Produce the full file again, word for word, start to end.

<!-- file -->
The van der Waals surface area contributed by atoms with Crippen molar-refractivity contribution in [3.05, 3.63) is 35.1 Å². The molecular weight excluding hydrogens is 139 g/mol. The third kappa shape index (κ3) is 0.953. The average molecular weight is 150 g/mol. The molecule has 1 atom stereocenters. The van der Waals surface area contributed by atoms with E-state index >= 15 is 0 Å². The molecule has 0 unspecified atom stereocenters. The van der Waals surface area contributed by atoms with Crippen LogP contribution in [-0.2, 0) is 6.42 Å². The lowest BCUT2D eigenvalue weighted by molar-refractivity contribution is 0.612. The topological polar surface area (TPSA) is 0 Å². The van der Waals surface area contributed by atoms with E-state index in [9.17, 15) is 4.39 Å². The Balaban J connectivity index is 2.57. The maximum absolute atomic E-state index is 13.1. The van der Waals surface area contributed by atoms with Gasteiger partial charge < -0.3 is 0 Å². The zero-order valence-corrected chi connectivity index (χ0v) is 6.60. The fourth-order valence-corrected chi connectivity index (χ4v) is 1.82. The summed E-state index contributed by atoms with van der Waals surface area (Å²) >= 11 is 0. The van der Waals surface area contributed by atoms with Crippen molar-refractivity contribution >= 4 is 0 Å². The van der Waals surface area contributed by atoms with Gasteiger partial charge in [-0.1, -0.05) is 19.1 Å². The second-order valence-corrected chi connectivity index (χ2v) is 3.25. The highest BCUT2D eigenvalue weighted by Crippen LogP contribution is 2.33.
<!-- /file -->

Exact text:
The van der Waals surface area contributed by atoms with Crippen molar-refractivity contribution in [3.05, 3.63) is 35.1 Å². The molecular weight excluding hydrogens is 139 g/mol. The third kappa shape index (κ3) is 0.953. The average molecular weight is 150 g/mol. The molecule has 1 atom stereocenters. The van der Waals surface area contributed by atoms with E-state index >= 15 is 0 Å². The molecule has 0 unspecified atom stereocenters. The van der Waals surface area contributed by atoms with Crippen LogP contribution in [-0.2, 0) is 6.42 Å². The lowest BCUT2D eigenvalue weighted by molar-refractivity contribution is 0.612. The topological polar surface area (TPSA) is 0 Å². The van der Waals surface area contributed by atoms with E-state index in [9.17, 15) is 4.39 Å². The Balaban J connectivity index is 2.57. The maximum absolute atomic E-state index is 13.1. The van der Waals surface area contributed by atoms with Gasteiger partial charge < -0.3 is 0 Å². The zero-order valence-corrected chi connectivity index (χ0v) is 6.60. The fourth-order valence-corrected chi connectivity index (χ4v) is 1.82. The summed E-state index contributed by atoms with van der Waals surface area (Å²) >= 11 is 0. The van der Waals surface area contributed by atoms with Crippen molar-refractivity contribution >= 4 is 0 Å². The van der Waals surface area contributed by atoms with Gasteiger partial charge in [-0.1, -0.05) is 19.1 Å². The second-order valence-corrected chi connectivity index (χ2v) is 3.25. The highest BCUT2D eigenvalue weighted by Crippen LogP contribution is 2.33.